Case 3: Haiti’s Gang Violence Spirals Beyond Control

In Haiti, conflict comes from a different source: Gang violence has flourished in the wake of the assassination of President Juvenal Moïse back in July 2021. One of those accused of complicity is the man who replaced Moïse, Ariel Henry. But he is not among the 50 people recently indicted over the assassination, including Moïse’s widow Martine Moïse and former prime minister Claude Joseph, in what they claim was a politically motivated move.

Criminal gangs have thrived in the vacuum. It is estimated that gangs now control around half of Haiti. The capital, Port-au-Prince, is ground zero in a bloody battle between rival gangs. The UN Integrated Office in Haiti estimates that during 2023 3,960 people had been killed, 1,432 injured and 2,951 kidnapped. The real figures may be even higher, since many crimes go unreported. Gangs target peace activists and journalists, and use systematic sexual violence to control communities through fear. They have also become skilled at extracting resources, including through kidnapping for ransom. Webs of corruption link gangs with judges and police officers, leading to widespread impunity. The criminal justice system is weak and police ill-equipped. Some have responded to violence by forming vigilante groups that have carried out lynchings of suspected gang members, and have also claimed victims with no involvement in gangs. Violence has fuelled a dire humanitarian situation. Cholera has returned and many children are malnourished.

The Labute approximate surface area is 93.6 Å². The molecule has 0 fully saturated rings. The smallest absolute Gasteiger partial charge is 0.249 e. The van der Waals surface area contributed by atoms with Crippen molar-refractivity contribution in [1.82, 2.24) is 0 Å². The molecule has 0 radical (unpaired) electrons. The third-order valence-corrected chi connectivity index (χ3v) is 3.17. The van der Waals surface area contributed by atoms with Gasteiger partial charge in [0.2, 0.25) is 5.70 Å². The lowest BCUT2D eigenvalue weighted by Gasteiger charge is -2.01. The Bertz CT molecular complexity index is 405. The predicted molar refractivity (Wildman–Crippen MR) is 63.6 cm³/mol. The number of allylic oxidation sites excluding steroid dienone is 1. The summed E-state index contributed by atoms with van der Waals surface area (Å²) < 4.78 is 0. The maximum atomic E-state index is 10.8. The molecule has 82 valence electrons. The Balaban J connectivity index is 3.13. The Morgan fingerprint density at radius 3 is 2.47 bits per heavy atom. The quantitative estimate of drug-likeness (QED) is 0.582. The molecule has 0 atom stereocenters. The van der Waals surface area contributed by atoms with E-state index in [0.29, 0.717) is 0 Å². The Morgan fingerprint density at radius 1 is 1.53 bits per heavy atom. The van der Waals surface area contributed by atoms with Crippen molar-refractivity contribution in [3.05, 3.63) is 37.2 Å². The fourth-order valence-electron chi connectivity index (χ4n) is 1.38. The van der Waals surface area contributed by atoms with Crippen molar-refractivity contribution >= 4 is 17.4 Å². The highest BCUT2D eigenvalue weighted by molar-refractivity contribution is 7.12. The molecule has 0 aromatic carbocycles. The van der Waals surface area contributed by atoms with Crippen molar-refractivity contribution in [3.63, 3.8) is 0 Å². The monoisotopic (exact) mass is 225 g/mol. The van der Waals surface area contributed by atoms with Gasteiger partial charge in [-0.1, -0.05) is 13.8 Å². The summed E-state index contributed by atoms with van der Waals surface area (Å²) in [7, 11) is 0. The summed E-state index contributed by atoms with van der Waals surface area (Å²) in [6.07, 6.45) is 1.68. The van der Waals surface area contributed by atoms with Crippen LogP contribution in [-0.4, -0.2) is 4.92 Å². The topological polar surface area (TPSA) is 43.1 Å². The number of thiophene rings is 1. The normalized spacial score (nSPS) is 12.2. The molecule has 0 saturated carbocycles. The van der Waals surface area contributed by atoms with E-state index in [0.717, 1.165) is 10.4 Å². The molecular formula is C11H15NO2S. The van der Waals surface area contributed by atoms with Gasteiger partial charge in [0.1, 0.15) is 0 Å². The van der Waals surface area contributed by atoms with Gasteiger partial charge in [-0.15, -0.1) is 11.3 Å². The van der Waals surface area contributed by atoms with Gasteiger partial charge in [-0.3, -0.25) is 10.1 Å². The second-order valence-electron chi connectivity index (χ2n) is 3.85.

The Transitional Council

An intensification of gang violence forced Henry to step down in April 2024, replaced by a transitional council that includes representation from several political coalitions, the private sector and, in a non-voting capacity, civil society and interfaith representatives. Civil society, a source of ideas often unheard by the government and the international community, has long called for a Haitian-owned solution. A key test of the transitional authority will therefore be the extent to which it engages with civil society. The formation of the transitional council was characterised by considerable jockeying for positions, and a key gang leader has already announced his intention to continue the violence.